Unauthorized immigrants who aspire to become lawyers must overcome a series of daunting obstacles because of their lack of legal status.
Even in states where such immigrants can secure a law license, reaching that milestone can mean financial gymnastics, fewer opportunities to burnish one’s resume and a patchwork of time-consuming train and bus trips to attend classes. [See related article, "How Unauthorized Immigrants Are Fighting To Practice Law
Financing college and law school is often the toughest challenge. Because participants in the Deferred Action for Childhood Arrivals program and other immigrants living in the country without legal permission are ineligible for federal student aid, most have to rely on private scholarships, part-time work and other funding mechanisms.
Daniel Rodriguez, an immigration and family law attorney in Arizona, earned several scholarships but still had to pay out-of-state college tuition rates and couldn’t qualify for either state or federal aid. He later launched a fundraising website and hosted cafe events to help finance law school.
Sergio Garcia, whose scholarships to Stanford, Berkeley and two other California colleges were rescinded when his status was discovered, was handicapped by his ineligibility for a work permit.
“I was literally picking up cans in dumpsters, diving for cans, to make a buck,” said Garcia, now a personal injury attorney.
Beyond the financial hardships, the unauthorized status of some lawyer hopefuls precludes them from gaining experience by working for someone else first.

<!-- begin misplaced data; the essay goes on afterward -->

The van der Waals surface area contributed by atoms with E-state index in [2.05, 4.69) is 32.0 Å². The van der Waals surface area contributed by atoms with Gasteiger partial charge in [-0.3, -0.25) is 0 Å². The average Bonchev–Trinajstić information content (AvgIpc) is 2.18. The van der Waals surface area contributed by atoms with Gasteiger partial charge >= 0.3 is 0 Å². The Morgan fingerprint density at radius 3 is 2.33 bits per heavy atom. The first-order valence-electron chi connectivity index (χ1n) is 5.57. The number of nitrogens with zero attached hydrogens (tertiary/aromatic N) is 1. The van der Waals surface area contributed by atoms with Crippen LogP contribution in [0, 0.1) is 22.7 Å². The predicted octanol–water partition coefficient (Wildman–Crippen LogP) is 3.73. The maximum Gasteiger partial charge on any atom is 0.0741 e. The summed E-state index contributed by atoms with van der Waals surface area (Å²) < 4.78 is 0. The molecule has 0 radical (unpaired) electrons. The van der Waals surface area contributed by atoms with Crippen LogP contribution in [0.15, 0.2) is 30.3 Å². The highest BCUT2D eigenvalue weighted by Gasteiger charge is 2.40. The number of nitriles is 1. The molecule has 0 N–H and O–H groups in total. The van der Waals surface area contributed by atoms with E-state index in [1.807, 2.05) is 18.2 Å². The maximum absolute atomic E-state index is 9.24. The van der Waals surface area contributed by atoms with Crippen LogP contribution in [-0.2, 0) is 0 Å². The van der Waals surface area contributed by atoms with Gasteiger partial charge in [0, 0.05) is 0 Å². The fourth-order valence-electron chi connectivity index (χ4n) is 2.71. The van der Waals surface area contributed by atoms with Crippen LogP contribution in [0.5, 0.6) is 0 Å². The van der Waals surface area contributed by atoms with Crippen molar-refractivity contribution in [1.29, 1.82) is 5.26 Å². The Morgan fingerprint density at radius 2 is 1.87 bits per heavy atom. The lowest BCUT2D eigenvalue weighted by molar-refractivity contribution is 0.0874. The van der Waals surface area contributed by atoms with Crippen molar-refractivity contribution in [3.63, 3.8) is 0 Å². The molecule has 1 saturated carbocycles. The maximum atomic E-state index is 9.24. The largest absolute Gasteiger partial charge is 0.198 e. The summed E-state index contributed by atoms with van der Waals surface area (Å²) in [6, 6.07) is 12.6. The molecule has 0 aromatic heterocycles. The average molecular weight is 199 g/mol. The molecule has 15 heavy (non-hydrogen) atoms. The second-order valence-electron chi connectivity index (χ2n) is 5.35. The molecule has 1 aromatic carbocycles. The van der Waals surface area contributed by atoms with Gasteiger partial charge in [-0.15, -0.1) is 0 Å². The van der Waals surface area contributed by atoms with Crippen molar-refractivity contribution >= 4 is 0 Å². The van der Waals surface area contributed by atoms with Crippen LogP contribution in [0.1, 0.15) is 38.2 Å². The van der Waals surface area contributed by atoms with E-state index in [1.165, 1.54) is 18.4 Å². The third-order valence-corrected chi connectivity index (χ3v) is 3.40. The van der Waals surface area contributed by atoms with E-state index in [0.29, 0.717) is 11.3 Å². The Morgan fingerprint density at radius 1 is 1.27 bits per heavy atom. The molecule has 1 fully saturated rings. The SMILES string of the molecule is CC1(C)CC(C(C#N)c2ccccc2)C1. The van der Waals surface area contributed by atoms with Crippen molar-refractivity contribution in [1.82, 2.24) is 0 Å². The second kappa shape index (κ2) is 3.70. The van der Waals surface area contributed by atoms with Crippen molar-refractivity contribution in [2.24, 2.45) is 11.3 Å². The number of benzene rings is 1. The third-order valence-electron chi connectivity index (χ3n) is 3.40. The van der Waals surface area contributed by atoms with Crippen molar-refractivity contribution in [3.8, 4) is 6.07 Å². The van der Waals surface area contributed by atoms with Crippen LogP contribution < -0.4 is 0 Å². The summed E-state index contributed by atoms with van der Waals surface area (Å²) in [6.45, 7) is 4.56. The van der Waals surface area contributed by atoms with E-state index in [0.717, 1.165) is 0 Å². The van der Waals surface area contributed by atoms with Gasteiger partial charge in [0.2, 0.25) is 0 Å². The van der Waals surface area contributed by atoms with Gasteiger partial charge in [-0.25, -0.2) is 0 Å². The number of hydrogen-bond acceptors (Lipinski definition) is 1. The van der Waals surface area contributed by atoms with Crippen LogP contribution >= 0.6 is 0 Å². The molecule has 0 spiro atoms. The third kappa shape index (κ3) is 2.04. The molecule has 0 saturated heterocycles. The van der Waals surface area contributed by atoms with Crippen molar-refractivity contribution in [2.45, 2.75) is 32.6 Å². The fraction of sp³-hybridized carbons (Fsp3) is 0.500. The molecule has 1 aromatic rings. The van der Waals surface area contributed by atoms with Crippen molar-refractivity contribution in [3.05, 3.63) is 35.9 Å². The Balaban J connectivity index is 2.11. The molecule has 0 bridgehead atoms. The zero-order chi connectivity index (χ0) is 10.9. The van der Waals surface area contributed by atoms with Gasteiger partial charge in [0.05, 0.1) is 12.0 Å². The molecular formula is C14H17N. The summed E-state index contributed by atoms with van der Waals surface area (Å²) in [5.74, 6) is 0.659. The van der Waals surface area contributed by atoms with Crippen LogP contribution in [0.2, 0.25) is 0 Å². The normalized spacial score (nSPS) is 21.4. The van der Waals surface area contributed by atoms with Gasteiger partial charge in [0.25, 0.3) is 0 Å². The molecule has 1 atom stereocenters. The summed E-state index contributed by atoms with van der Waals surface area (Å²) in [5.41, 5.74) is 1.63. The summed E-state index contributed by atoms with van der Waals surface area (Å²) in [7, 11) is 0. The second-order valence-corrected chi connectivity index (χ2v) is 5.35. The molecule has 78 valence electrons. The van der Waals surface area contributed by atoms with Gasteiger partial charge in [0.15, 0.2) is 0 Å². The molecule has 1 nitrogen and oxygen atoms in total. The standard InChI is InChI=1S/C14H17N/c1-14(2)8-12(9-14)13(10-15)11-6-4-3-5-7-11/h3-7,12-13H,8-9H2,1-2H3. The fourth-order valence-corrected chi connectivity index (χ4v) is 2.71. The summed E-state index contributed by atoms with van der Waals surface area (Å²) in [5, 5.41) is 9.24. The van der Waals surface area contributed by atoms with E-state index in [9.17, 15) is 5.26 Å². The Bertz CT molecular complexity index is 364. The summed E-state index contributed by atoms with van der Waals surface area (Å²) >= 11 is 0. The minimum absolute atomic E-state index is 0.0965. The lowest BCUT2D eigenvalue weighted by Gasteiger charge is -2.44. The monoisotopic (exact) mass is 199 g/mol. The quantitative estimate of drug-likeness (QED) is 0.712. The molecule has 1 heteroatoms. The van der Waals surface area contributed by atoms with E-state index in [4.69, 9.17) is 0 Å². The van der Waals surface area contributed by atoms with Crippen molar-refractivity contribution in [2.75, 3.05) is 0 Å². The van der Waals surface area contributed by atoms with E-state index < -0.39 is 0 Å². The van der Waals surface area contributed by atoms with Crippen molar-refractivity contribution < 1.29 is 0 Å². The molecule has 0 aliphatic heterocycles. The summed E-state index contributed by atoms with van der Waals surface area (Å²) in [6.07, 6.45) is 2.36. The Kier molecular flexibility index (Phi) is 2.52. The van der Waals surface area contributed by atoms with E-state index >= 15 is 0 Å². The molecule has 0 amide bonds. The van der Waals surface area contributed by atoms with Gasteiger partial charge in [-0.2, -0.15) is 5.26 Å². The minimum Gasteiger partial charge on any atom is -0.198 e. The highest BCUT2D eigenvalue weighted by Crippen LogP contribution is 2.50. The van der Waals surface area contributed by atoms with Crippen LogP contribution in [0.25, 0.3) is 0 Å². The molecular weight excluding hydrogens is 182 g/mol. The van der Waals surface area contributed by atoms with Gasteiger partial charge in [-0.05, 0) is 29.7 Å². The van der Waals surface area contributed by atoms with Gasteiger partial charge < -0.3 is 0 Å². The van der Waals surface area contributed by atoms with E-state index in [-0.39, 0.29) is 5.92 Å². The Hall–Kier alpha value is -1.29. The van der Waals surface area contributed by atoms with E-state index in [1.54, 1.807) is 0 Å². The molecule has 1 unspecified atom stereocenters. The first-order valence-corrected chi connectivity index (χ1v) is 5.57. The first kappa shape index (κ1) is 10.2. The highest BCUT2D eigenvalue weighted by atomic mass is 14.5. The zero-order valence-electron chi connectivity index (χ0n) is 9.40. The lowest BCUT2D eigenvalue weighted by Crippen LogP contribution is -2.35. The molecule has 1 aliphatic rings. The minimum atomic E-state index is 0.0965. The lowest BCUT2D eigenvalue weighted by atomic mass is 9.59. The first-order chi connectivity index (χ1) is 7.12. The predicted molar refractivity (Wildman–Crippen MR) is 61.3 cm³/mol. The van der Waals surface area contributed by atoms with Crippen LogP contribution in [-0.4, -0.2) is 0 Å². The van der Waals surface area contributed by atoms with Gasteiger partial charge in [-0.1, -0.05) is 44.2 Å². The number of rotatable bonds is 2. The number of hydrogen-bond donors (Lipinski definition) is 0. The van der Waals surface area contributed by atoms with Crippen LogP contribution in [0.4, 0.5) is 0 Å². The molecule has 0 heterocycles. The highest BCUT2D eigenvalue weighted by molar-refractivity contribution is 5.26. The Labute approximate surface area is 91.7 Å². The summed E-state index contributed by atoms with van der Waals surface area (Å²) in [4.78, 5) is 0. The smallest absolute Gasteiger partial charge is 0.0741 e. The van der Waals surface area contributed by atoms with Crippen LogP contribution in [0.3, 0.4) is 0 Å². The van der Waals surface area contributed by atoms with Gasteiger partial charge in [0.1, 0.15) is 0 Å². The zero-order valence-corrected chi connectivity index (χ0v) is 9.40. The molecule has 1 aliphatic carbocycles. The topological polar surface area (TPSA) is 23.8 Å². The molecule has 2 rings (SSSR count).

Rodriguez, who gained his green card in 2015, wasn’t eligible to apply for a clerkship with an immigration court due to his lack of citizenship papers.
“That impacted me when I did become an attorney because I found out that I didn’t have the network, the support and some of the knowledge that my peers did,” Rodriguez said.
The inability to acquire a driver’s license can also raise a host of difficulties.
Parthiv Patel, an associate at New Jersey firm Parker McCay
who immigrated from India with his family at the age of 5, faced transportation difficulties for most of his undergraduate career.
One summer, in order to attend morning and evening classes at Rutgers University and an unpaid internship at another location in between, he had to walk four miles and take two train trips and two hourlong bus rides.
Like Patel, California’s Lizbeth Mateo spent long hours on buses during her college years, though eventually she was able to acquire a driver’s license.
But because the Mexican immigrant’s DACA application was rejected, she is unable to rent a car in another state. That limits her ability as an immigration attorney to visit detention centers outside of California.
Despite not being lawfully present in the country, Mateo made history last year when she was appointed to an advisory committee that helps low-income California students attend college, becoming the first immigrant without legal status in the U.S. to be appointed to a statewide position.
She hopes her story inspires other college students living in the U.S. without legal permission who want to pursue a career in law.
“I always tell people to think outside the box, to never take no for an answer, and they shouldn’t compromise with themselves ahead of time. You just go for it,” Mateo said. “There’s always a way. It’s not going to be easy, but it’s not going to be impossible.”
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--Editing by Katherine Rautenberg.